According to Chen et al. (2010), users' acceptance appears to be affected by perceived usefulness and perceived enjoyment. Hargreaves et al. (2018) identify that the task of learning how to use smart technologies is demanding and time-consuming. They point out that older adults still do not understand the benefits of smart technologies. No matter how helpful smart systems can be for their daily life, these systems are useless if older adults do not use them. Efforts should be made to make them fully understand the benefits of using these systems. Hargreaves et al. (2018) indicate that a clear understanding of technological and human factors is necessary to design for smart living. In addition, it is difficult to validate the total effect of diverse smart technologies, since smart homes have often been studied in laboratory settings, and hence, they have been rarely applied to the real world. They study to facilitate the design of intelligent space based on an assessment of user needs. It is necessary to study how smart spaces can be accepted by older adults. Chen et al. (2010) introduce the technology acceptance model used to evaluate the complexity and the dynamics of users' perceptions. It emphasizes that perceived enjoyment has positive effects on users' acceptance. Older adults demonstrate a positive attitude toward adapting to new technologies in their residential environment. However, their preferences as regards the control methods for technological systems showed limitations in their adaption to new detailed techniques. One of the desires older adults expressed concerning technological system control was an easy interface that resembles that of television and a remote control pad (Kim et al., 2009). This result showed that the design of technological smart systems for older adults should incorporate easy, user-friendly control without any complicated menus. It is important to provide positive experiences in the smart environment. In this sense, design, and planning considerations could be suggested on the basis of the understanding of older adults.

Smart home devices designed to make homes more sustainable could allow the aging to maintain independence (Skjølsvold and Ryghaug, 2015). Some studies associate architectural design with the choice for materials from sustainable sources, indoor air quality, energy efficiency, and productivity (Barbosa et al., 2016). A smart heating control system is one of the smart devices to which users can have easy access. It is already actively used in many homes because it has the advantages of low price and ease of use. The advantage it offers of saving energy through a simple operation positively affects users, leading them to accept the system without any sense of repulsion (Dimitrokali et al., 2015). Barbosa et al. (2016) studied the application of effective technologies of interior design that can change the living space based on the introduced improvements in environment sustainability combined with the principles of green building. A popular current tendency is using smart interior design with flexible furniture and movable walls in compact apartments. Smart interior design techniques enable saving on building resources and materials, which consequently leads to the reduction in energy required for heating, lighting, and air conditioning. It is possible to transform the living space rather quickly with the use of RoboWalls electric motors that can be controlled with instructions given through a computer interface, smartphone application, or direct voice commands. Such techniques may be an adoptable solution to support independent living for older adults.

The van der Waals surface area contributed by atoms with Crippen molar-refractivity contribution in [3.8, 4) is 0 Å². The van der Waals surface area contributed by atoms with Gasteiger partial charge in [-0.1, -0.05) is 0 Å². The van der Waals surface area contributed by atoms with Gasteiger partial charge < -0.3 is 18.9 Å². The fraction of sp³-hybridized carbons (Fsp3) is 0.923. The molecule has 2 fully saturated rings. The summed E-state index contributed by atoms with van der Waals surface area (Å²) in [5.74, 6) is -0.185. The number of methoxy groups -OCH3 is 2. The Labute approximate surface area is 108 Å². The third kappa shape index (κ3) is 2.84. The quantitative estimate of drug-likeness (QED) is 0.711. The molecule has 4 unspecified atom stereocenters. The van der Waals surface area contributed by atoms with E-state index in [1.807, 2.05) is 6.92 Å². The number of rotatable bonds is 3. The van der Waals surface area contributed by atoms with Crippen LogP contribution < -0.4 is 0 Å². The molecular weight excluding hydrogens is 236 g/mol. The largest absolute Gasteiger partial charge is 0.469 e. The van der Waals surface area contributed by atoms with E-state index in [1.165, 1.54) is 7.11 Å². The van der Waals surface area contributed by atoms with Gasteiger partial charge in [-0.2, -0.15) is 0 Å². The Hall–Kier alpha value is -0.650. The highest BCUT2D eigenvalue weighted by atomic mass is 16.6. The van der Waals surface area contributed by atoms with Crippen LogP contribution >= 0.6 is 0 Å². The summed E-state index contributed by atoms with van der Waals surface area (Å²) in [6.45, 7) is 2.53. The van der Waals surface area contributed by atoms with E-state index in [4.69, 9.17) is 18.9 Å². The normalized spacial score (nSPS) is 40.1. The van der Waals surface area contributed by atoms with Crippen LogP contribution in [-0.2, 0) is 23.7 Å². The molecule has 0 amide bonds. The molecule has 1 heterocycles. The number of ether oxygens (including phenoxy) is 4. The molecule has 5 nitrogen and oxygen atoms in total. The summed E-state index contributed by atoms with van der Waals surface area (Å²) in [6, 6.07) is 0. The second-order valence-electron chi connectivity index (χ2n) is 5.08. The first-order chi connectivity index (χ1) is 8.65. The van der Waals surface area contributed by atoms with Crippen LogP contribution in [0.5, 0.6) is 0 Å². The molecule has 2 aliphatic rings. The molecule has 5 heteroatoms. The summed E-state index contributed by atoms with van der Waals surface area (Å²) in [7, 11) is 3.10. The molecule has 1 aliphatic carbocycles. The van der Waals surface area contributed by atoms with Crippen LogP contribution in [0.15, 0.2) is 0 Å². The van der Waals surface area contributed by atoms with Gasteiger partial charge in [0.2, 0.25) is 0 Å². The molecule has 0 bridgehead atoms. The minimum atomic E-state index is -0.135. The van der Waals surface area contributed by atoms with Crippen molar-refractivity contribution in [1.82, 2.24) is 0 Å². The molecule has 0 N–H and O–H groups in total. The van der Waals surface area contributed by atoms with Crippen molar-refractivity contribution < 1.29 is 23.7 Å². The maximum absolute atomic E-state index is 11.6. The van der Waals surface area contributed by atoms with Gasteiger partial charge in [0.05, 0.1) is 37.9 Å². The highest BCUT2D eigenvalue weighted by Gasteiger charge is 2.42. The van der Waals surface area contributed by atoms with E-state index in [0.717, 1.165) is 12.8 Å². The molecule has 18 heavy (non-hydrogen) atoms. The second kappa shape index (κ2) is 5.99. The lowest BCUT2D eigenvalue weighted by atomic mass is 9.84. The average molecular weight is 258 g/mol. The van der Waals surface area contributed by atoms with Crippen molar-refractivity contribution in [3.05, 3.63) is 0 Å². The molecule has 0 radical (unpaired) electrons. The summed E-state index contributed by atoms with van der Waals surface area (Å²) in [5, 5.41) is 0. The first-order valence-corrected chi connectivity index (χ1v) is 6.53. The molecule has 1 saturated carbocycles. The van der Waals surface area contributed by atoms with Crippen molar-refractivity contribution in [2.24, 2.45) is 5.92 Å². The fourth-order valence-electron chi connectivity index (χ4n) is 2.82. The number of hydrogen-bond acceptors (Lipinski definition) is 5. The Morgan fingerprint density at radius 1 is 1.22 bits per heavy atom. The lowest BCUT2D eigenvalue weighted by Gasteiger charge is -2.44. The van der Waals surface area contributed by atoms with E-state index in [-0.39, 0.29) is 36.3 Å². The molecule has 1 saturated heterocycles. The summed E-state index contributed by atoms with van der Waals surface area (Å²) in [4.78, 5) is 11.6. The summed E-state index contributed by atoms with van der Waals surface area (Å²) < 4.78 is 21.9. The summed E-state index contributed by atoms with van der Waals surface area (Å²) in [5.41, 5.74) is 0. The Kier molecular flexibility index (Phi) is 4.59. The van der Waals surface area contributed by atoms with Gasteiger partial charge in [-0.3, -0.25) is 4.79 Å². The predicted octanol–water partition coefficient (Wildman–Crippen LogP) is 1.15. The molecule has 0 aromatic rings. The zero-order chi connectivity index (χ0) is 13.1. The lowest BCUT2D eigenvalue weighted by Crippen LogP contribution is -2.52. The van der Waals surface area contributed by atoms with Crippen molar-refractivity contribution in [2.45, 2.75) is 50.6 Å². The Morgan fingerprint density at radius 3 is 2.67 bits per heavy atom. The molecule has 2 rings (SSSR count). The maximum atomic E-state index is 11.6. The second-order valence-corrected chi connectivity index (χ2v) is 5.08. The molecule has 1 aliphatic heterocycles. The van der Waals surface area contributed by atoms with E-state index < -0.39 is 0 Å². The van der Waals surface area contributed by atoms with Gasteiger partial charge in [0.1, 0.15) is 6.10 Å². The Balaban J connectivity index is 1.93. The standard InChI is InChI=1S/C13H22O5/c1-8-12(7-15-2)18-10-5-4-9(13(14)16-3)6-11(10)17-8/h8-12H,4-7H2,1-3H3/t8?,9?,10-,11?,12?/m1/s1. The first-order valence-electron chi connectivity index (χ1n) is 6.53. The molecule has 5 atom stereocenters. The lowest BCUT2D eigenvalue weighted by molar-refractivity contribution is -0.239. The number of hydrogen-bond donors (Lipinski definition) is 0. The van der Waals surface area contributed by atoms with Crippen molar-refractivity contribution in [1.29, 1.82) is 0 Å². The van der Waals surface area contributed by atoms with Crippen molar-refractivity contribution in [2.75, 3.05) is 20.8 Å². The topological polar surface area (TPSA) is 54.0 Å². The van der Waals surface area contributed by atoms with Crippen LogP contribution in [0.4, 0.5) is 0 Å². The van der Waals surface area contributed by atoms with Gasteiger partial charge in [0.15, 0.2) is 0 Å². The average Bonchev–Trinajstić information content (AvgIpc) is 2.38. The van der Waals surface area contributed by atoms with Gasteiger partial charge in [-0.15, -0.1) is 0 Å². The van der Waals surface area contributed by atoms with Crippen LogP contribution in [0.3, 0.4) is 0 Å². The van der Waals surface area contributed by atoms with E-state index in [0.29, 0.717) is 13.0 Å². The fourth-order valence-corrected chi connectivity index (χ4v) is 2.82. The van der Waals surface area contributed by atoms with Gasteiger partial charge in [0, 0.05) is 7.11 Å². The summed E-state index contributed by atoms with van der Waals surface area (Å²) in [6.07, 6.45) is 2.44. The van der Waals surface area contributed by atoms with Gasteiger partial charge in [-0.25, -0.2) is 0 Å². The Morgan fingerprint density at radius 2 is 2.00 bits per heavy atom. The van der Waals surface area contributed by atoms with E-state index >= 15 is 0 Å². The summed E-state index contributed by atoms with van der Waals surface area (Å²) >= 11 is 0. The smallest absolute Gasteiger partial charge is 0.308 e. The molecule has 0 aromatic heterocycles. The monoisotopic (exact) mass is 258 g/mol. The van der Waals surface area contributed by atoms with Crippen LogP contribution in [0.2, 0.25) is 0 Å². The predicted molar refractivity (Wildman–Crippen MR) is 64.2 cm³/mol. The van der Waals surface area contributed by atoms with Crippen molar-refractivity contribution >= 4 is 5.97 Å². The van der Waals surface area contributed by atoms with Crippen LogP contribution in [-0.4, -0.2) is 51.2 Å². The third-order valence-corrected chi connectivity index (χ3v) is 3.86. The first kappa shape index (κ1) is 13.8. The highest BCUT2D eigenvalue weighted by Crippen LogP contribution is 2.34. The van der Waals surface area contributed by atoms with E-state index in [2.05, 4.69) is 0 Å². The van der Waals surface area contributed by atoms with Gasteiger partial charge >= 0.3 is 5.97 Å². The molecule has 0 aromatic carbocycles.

Design

Active research on smart technology and integration of devices into the living environment started as far back as the late 1990s. Regarding the future design and development of smart environments, it is clear that users need to be better accounted for or actively drawn into the design and development process. In this section, the following four critical aspects are included: Human-centered approach, Individual level, Community level, and Environmental level.

The importance of understanding the needs of older adults has been mentioned several times in section acceptance. In addition to understanding these needs, it is necessary to examine the ways in which such understanding can be applied in space when designing a smart environment. Kymäläinen et al. (2017) presents human-centered co-design process with users as an approach for studying intelligent environments. They introduce a variety of design methodologies, such as persona, user scenario, and paper prototypes, to understand usage situation. The design is evaluated through observations, focus group discussion, and interviews. This is the human-centered approach typically used in designing user experiences in the field of human–computer interaction, which can actively reflect needs of users who directly use intelligent spaces, leading to increased acceptance of smart homes. It suggests that it is important to understand users' needs to increase their acceptance. By using the persona called Alice, it introduces a multifaceted design process and challenges, to provide an appropriate design to the persona. Such a design-oriented study should be actively conducted in the field of architecture. Chien and Wang (2014) pointed out that smart technologies should be customized according to user's needs and preferences as part of the human-centered approach. This approach will help to identify how smart technologies are being used and can be integrated into existing buildings in an effective way (Darby, 2010). Adopting this approach is necessary to make users consider the designs and implementation of smart technologies.